Hi Roxanne, Please tell us a little bit about you
My name is Roxanne Cavazos-Decker. 39 years old, born and raised in Texas. I’ve been married for 14 years, and I’m blessed to say that my husband has always been supportive of any idea or journey I’ve been on. The family will always be #1 to me.
My Mom is my best friend, and so was my Dad till his passing 7 years ago. My older brother is the best pal I’ve ever had.
Hmm, what else can I say… I’m passionate about nail polish, makeup, my cat Katniss and the Dallas Cowboys.
I’m as girly as they come, but I’m a true lover of sports. I also believe in the power of kindness, saying 1 kind word or doing 1 kind gesture can truly change a person’s day or life. Or the world?
When were you diagnosed with Psoriasis?
I was diagnosed in August 2010, just 3 weeks before my 30th birthday. It’s almost my 10 years “Psoriasis Anniversary.”
What do you think caused it?
This question has never been answered exactly. My dermatologist thinks it’s hereditary since it’s an autoimmune disease. Both my Father and Grandmother (my Father’s Mother) had autoimmune diseases.
What foods do you Avoid?
Alcohol, most definitely. I also avoid red meats and processed foods. I avoid these 3 like it’s my personal religion. Not only can it induce a flare-up, but it’s also horrible on my stomach.
What foods do you Eat to Heal?
Lots of leafy greens. It’s a good thing. I love spinach because spinach salads are a part of my eating life! I also love eating fruits and vegetables. Just give me avocados or cantaloupe, and I’m a happy girl!
Do you avoid gluten, and what do you think about Gluten sensitivity in Psoriasis?
I try to avoid gluten. I’ve noticed that when I avoid gluten, I don’t get as many flare-ups, and my skin tends to look healthier.
I’m not going to say that I live by a completely gluten-free diet, but a lot of foods I now eat are gluten-free.
My thoughts on gluten sensitivity in Psoriasis are this: Since having this disease, I’ve noticed many things. One being that, anything can trigger a flare-up.
Two that with having this autoimmune disease, it seems as if other autoimmune diseases tend to come up.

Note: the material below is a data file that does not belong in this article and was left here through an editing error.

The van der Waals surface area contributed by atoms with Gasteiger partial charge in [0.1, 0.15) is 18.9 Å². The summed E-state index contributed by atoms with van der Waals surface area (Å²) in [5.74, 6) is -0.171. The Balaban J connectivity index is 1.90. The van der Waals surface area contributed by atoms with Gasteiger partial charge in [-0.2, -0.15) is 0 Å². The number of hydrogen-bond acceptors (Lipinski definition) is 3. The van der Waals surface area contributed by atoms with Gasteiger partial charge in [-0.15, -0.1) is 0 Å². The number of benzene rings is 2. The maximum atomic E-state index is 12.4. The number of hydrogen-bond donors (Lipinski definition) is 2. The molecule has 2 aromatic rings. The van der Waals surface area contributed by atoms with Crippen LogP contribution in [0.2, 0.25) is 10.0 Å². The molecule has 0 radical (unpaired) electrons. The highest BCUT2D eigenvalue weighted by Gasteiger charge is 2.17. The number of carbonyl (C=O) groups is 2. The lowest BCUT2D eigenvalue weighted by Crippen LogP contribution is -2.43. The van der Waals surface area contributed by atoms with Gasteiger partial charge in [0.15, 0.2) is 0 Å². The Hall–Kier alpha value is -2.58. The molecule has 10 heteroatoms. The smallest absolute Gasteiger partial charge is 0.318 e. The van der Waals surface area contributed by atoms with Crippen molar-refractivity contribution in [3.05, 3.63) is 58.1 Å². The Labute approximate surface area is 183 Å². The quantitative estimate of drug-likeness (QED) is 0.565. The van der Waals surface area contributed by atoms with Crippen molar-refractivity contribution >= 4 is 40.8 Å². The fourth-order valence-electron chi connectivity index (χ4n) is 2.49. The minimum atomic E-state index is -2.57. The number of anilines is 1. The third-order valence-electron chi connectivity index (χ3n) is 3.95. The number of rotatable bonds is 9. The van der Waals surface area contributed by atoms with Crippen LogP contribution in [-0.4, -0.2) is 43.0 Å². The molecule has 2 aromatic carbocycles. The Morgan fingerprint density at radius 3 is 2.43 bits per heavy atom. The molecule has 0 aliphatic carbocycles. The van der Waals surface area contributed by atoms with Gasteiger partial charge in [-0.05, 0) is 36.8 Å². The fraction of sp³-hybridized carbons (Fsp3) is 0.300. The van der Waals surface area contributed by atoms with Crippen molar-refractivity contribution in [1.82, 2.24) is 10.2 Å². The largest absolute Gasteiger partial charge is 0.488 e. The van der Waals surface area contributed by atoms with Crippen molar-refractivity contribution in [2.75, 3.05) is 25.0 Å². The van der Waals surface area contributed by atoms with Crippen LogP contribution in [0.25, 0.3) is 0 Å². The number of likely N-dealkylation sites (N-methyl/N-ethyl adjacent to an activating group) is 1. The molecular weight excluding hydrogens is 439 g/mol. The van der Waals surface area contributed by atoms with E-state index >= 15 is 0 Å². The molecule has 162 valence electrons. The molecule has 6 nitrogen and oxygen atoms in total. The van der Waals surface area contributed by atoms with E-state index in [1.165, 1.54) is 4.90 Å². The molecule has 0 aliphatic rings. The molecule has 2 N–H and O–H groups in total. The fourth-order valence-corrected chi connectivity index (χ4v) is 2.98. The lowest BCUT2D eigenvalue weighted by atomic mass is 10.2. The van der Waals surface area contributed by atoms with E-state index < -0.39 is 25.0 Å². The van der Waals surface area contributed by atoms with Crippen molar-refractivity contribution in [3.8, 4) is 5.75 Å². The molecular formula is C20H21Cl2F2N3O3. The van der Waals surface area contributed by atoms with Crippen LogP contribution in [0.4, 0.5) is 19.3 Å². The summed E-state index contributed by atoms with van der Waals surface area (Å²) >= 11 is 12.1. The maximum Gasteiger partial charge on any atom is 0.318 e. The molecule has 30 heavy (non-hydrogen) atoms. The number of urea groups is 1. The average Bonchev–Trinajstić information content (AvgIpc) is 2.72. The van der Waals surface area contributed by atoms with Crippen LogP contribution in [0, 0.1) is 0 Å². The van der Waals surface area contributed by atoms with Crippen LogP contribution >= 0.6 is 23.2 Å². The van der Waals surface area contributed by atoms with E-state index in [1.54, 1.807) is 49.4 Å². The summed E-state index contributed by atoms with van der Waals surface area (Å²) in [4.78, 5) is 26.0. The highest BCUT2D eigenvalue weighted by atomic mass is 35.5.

And three, which wouldn’t surprise me if the celiac disease would occur to anyone suffering from Psoriasis. To be safe, I try to avoid gluten whenever I can.
How is your Breakfast like?
Let me say, breakfast is my all-time favorite meal! I can have breakfast for lunch and dinner as well and be in total bliss.
With that being said, knowing that eggs are a trigger food broke my heart. I didn’t think I could tear myself away from that. Instead, I cook powdered eggs, and it has worked out just fine for me. I also eat oatmeal, waffles, or pancakes (ALL GLUTEN-FREE).
The blessing here is that nowadays, you can now purchase gluten-free food, and in my opinion, it tastes the same.
Name your top 3 Triggers.
The heat (especially this Texas heat)
And any detergent that isn’t fragrance-free
Music definitely helps me in more ways than I ever thought possible. Praying has also gotten me through the most painful moments, especially during the 1st year of having Psoriasis. Last, but probably the most important of all, is having an amazing support system.
There’s no way I could have gotten through the 1st year without my Mom (who swept and vacuumed my shedding skin), my husband who always thought I was beautiful (even when I was 99% covered in scales) and my best friends who were there for me any time of the day.
Having people who genuinely care about you is what helps you heal from the inside out.
What would you tell those who are newly diagnosed and looking for answers?
First, be patient. And wow, I feel like such a hypocrite saying that. Cause in no way shape or form was I patient. I was scared and confused. I was even angry. But being angry won’t solve or help in the healing process. Find a good dermatologist, one that will be patient, understanding, and answer any questions you may have. I’m so blessed to have such an amazing dermatologist, who has always been understanding and always taken the time to answer questions or listen to concerns I may l have. Also, have a support system: parents, a close family member, that special someone, friends. Being able to talk to someone, to just vent, is seriously one of the best things to have. And last, buy Vaseline. I’m not even kidding. The best advice my dermatologist ever gave me was to buy Vaseline. It’s soothing and helps your skin heal.
Places to find Roxie